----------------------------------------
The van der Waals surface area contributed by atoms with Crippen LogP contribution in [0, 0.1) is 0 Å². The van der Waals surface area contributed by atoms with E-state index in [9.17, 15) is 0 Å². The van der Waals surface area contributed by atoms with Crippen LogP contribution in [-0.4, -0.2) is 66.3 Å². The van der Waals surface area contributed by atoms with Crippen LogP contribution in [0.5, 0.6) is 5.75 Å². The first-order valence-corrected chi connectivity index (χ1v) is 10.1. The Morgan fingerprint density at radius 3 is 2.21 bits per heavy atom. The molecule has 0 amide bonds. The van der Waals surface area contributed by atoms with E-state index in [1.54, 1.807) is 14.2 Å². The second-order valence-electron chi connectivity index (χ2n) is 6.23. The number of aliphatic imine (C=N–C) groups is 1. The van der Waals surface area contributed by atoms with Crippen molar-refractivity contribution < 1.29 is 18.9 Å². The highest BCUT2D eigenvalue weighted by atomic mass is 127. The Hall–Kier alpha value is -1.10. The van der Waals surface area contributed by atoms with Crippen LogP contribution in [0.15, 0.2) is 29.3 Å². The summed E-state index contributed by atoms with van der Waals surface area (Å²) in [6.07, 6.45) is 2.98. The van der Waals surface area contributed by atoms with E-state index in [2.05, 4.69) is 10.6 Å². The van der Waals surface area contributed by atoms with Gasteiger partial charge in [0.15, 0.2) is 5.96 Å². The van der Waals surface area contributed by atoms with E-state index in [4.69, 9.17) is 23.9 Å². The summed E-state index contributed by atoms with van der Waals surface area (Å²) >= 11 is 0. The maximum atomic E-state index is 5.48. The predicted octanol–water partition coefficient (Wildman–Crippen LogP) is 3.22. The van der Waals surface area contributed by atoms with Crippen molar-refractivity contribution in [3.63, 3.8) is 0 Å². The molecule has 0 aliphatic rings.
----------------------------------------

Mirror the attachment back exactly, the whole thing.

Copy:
The van der Waals surface area contributed by atoms with Crippen LogP contribution in [0, 0.1) is 0 Å². The van der Waals surface area contributed by atoms with E-state index in [9.17, 15) is 0 Å². The van der Waals surface area contributed by atoms with Crippen LogP contribution in [-0.4, -0.2) is 66.3 Å². The van der Waals surface area contributed by atoms with Crippen LogP contribution in [0.5, 0.6) is 5.75 Å². The first-order valence-corrected chi connectivity index (χ1v) is 10.1. The Morgan fingerprint density at radius 3 is 2.21 bits per heavy atom. The molecule has 0 amide bonds. The van der Waals surface area contributed by atoms with E-state index in [1.54, 1.807) is 14.2 Å². The second-order valence-electron chi connectivity index (χ2n) is 6.23. The number of aliphatic imine (C=N–C) groups is 1. The van der Waals surface area contributed by atoms with Crippen molar-refractivity contribution < 1.29 is 18.9 Å². The highest BCUT2D eigenvalue weighted by atomic mass is 127. The Hall–Kier alpha value is -1.10. The van der Waals surface area contributed by atoms with Crippen LogP contribution in [0.15, 0.2) is 29.3 Å². The summed E-state index contributed by atoms with van der Waals surface area (Å²) in [6.07, 6.45) is 2.98. The van der Waals surface area contributed by atoms with E-state index in [2.05, 4.69) is 10.6 Å². The van der Waals surface area contributed by atoms with Gasteiger partial charge in [0.15, 0.2) is 5.96 Å². The van der Waals surface area contributed by atoms with E-state index in [4.69, 9.17) is 23.9 Å². The summed E-state index contributed by atoms with van der Waals surface area (Å²) >= 11 is 0. The maximum atomic E-state index is 5.48. The predicted octanol–water partition coefficient (Wildman–Crippen LogP) is 3.22. The van der Waals surface area contributed by atoms with Crippen molar-refractivity contribution in [3.63, 3.8) is 0 Å². The molecule has 0 aliphatic rings.